On Nov. 28, the “Fashion Ethics” class at Saint Mary’s showed a movie titled “The True Cost,” which showcases the negative impacts of fast fashion in a number of ways. The countries that are most affected by the industry are developing countries who fall victim to the unethical practices of corporations.
The movie had individual storylines all connecting to a larger theme. The story of the Rana Plaza garment factory collapsing illustrates the greed of these corporations. The voices of the workers’ concerns were ignored and they were forced to come into work, leading to the deaths of more than 1,000 individuals. This tragic event shows how far the businesses were willing to go in order to ensure the lowest manufacturing cost possible.
The workers in Bangladeshi garment factories are some of the lowest paid in the world. According to The Borgen Project, these workers make an estimated $25 to $75 each month. The low pay is often defended by corporations who say the workers make more money than they could at other places.
The documentary responds to their statement by showing fashion designers who are changing the standards of the fashion industry. The stories highlighted the fashion designers who advocated for fair-trade products, which ensures that products are made to promote sustainability and in safe working conditions.
The idea of fair-trade applies to everyone who contributes to the fashion industry. The documentary focused on rights for the garment workers but additionally for the farmers. Larhea Pepper, a Texas farmer, ended up in this profession because it was what her family did. Her husband Terry grew up on a chemically intensive farm, and Terry's father died from leukemia at the age of 57. Terry was eventually diagnosed with a brain tumor at 48 and passed away two years later. Larhea advocated for the importance of organic farming due to the loss of her husband. She calls for a change in the agriculture industry because the switch to genetically modified seeds and further use of herbicides have unknown impacts. These new chemical processes do not have a lot of testing.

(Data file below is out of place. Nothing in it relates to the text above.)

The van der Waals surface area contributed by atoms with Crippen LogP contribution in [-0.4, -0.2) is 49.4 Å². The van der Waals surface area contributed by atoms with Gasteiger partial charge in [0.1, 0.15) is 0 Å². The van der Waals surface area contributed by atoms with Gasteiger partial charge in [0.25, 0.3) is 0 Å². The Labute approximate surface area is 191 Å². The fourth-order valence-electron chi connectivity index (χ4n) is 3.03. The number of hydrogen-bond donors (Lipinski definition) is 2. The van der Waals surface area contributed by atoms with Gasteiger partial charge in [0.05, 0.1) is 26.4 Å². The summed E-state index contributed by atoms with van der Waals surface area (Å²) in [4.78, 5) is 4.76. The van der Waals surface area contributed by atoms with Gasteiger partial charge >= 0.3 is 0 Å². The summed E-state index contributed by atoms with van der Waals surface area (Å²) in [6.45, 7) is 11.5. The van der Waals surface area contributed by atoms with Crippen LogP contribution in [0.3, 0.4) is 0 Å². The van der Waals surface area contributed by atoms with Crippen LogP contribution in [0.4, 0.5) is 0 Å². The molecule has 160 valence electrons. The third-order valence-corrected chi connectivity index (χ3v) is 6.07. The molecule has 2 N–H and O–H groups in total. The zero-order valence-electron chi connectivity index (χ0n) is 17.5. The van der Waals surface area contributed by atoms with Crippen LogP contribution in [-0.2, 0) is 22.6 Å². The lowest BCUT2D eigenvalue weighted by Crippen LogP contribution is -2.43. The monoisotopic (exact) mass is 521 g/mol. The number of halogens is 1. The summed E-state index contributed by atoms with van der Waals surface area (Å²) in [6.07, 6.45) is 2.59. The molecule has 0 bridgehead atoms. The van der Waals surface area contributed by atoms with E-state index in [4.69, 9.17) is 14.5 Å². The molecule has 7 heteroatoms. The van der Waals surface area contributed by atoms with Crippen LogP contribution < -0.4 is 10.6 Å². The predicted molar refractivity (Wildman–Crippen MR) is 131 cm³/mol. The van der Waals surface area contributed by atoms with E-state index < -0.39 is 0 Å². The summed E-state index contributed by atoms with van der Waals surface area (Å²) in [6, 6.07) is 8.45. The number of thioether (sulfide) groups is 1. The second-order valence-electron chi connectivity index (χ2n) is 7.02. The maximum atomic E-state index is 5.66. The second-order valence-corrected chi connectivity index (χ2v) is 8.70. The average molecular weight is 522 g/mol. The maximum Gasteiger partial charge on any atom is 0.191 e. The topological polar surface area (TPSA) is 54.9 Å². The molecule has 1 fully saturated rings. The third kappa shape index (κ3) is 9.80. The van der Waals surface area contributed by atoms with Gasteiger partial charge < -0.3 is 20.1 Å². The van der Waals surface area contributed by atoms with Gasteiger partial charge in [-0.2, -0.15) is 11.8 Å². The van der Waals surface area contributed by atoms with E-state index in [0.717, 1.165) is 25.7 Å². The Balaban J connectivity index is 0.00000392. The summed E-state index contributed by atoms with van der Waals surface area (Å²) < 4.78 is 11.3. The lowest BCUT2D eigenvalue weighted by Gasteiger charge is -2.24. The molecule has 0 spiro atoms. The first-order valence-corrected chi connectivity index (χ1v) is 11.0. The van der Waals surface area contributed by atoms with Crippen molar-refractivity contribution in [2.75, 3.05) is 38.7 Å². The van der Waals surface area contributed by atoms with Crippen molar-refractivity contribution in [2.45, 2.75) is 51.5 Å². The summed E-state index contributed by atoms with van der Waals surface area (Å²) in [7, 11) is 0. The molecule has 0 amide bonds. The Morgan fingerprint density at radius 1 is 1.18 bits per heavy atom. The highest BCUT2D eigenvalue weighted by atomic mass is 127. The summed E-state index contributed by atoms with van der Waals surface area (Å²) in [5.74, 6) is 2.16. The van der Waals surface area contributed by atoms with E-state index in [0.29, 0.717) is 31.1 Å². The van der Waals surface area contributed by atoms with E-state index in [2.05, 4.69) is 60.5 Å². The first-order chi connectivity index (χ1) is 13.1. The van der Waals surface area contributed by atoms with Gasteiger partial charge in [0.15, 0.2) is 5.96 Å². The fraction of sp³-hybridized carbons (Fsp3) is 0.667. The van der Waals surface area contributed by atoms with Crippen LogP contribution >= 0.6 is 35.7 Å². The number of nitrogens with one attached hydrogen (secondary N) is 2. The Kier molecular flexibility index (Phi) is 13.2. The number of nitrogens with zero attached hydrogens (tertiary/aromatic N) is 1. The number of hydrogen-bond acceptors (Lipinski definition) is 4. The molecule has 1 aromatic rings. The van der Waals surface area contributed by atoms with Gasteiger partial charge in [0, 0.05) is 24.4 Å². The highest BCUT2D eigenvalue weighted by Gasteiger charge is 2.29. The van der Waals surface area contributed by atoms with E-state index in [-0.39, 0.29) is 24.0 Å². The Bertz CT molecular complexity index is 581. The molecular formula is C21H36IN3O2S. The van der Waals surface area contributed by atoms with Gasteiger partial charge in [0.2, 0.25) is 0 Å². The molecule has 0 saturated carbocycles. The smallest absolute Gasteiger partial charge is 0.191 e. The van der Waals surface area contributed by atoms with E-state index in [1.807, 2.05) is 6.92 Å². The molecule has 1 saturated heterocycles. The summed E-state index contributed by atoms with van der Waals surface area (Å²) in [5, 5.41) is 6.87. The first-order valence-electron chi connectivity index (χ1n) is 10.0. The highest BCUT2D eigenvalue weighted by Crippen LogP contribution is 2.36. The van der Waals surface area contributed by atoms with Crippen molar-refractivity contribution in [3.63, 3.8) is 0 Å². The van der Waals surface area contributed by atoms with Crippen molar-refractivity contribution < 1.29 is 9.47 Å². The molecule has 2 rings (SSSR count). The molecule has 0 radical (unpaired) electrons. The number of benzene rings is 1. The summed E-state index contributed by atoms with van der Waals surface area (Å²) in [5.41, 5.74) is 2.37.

The focus of this documentary was expansive, and considering the two years director Andrew Morgan spent creating this film, it makes sense. Still, narrowing the focus would have improved this movie.
The Bangladeshi garment workers’ stories were heart-wrenching to watch. The impact of their words and experiences enlightens viewers on how corporations are treating these workers. Often, the rampant consumerism of the West is not our price to pay, but developing countries showcase the inequality of fast fashion.
The clothes that are donated to charity are, most often, not sold in the stores but instead sent off to developing countries. There is a certain unawareness in most consumers of how they are manipulated into buying these products, because the marketing industry uses the struggles people face as a tool.
In contrast to necessities such as housing and cars, the fast fashion industry produces cheap products. However, the marketing strategy for them is just one aspect of our culture that makes fast fashion so widespread. It is also the media we consume, especially on platforms such as YouTube. The rise of clothing hauls as a popular form of content on social media further empowers fast fashion companies. The scene that struck me the most was the contrast of the suffering faced in Bangladesh compared with the violence of Black Friday sales.
It raised the question of why we are allowing this to continue. Why are we allowing these people to be mistreated for cheap prices?
Title: “The True Cost”
Starring: Livia Giuggioli, Stella McCartney, Vandana Shiva, Richard D.Wolff
Director: Andrew Morgan
If you like: “Toxic Sludge is Good for You”
Shamrocks: 3.5 out of 5
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